With Friday’s upbeat U.S. jobs report exceeding expectations, market players are now saying that the Federal Reserve could begin tapering its quantitative easing program as early as this September.
The economy added 195,000 jobs in June, according to the Labor Department report released Friday, and the unemployment rate was unchanged at 7.6%. Although the number of long-term unemployed was essentially unchanged at 4.3 million, the report stated that June’s increase is in line with the average monthly gain of 182,000 over the last year.
Wall Street had expected the economy to add only 165,000 jobs last month, so the much larger number of jobs created in June along with an upward revision for April and May has encouraged the belief that the Fed will start to put the brakes on its bond-buying program before the end of the year.
“The one weaker-than-expected part was the unemployment rate being flat at 7.6%—consensus was down a tenth—but overall the report has a strong tone,” wrote Jim O’Sullivan, chief U.S. economist with High Frequency Economics in Valhalla, N.Y. “Employment growth continues to look more than strong enough to keep unemployment trending down—even though the rate was only flat in June—and probably more than strong enough to lead to Fed tapering starting in September.”
O’Sullivan noted that there will be two more employment reports before the September Federal Open Market Committee (FOMC) meeting.
Rick Rieder, portfolio manager of BlackRock’s Strategic Income Opportunities Fund (Class A: BASIX) and co-head of BlackRock’s Americas fixed-income unit, said the 195,000 boost in payroll jobs for June promotes the concept of “a solid, but not spectacular, U.S. growth story” that is now seeing labor market improvements follow alongside broader economic gains.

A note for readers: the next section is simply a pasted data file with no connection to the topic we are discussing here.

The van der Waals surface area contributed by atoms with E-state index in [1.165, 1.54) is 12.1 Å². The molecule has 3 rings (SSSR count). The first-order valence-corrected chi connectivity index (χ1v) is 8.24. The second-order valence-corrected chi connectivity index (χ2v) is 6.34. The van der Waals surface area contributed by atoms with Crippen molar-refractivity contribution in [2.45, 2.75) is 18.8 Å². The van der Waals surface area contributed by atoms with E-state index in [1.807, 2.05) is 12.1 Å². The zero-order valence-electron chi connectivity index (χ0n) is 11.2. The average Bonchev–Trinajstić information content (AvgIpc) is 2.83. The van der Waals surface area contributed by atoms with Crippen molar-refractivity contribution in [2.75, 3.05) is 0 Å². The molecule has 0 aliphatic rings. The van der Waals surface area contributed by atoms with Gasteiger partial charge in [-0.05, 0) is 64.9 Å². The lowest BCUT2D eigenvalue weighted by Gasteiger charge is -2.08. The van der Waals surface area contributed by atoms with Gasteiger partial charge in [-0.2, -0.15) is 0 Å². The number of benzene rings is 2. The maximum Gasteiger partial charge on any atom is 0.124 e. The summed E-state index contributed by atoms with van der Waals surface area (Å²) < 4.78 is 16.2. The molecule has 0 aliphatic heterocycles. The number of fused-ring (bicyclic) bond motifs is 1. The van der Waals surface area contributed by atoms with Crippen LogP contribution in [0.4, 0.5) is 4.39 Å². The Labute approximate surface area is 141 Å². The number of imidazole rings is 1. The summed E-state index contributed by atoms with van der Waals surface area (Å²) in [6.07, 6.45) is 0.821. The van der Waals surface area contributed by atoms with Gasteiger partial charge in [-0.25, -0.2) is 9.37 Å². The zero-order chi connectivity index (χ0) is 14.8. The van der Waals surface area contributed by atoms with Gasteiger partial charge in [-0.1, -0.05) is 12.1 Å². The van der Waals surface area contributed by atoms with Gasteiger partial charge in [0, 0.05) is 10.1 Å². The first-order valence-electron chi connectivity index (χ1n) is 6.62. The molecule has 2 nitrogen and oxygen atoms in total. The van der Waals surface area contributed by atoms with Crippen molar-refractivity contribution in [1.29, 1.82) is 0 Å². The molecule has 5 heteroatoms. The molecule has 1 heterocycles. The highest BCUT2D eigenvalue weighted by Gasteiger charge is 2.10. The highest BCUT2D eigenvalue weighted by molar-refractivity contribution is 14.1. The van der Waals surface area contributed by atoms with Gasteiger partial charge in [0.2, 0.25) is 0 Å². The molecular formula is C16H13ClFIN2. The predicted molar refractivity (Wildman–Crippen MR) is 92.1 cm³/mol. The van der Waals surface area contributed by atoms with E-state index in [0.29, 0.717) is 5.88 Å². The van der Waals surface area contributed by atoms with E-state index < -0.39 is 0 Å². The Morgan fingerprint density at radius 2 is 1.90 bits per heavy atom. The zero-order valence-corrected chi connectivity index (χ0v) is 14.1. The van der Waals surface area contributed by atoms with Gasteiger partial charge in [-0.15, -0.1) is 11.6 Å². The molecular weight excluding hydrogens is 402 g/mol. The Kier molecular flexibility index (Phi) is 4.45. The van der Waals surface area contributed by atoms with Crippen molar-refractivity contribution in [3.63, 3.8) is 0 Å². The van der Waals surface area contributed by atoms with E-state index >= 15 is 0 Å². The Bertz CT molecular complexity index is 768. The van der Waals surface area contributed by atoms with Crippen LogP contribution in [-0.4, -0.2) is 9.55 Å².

Along with improved data on income levels and better consumption numbers, Friday’s report gives the Fed the confirmation to move forward with its reduction in large-scale asset purchases, “and we think that this will begin in September and that markets are clearly pricing this possibility in today,” Rieder wrote in a comment. “We think that the Fed will be very deliberate in moving interest rates, but will be more aggressive in reducing a QE program that had grown too large in scale relative to the benefits it afforded the economy.”
On how he is positioning BASIX, which is BlackRock’s flagship fixed income fund, Rieder said he continues to like keeping interest rate sensitivity very low, and continues to believe the dollar will strengthen, especially given recent moves by the European Central Bank and Bank of England as well as the “clearly easy policy” in Japan.